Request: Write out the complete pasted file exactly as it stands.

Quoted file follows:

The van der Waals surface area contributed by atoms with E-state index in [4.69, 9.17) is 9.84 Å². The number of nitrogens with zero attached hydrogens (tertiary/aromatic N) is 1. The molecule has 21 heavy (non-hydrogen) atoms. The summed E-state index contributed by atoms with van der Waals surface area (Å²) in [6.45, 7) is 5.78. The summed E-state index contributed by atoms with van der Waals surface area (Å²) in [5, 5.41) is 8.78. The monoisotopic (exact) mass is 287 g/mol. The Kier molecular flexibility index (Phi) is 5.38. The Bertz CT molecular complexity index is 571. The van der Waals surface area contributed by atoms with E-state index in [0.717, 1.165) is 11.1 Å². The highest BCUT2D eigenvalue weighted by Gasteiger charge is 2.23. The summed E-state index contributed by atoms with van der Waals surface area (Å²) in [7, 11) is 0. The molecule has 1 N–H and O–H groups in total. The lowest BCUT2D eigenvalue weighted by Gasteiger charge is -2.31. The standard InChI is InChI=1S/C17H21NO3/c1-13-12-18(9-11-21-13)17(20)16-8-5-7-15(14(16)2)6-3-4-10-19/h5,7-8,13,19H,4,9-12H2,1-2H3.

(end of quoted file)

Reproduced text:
The van der Waals surface area contributed by atoms with E-state index in [4.69, 9.17) is 9.84 Å². The number of nitrogens with zero attached hydrogens (tertiary/aromatic N) is 1. The molecule has 21 heavy (non-hydrogen) atoms. The summed E-state index contributed by atoms with van der Waals surface area (Å²) in [6.45, 7) is 5.78. The summed E-state index contributed by atoms with van der Waals surface area (Å²) in [5, 5.41) is 8.78. The monoisotopic (exact) mass is 287 g/mol. The Kier molecular flexibility index (Phi) is 5.38. The Bertz CT molecular complexity index is 571. The van der Waals surface area contributed by atoms with E-state index in [0.717, 1.165) is 11.1 Å². The highest BCUT2D eigenvalue weighted by Gasteiger charge is 2.23. The summed E-state index contributed by atoms with van der Waals surface area (Å²) in [7, 11) is 0. The molecule has 1 N–H and O–H groups in total. The lowest BCUT2D eigenvalue weighted by Gasteiger charge is -2.31. The standard InChI is InChI=1S/C17H21NO3/c1-13-12-18(9-11-21-13)17(20)16-8-5-7-15(14(16)2)6-3-4-10-19/h5,7-8,13,19H,4,9-12H2,1-2H3.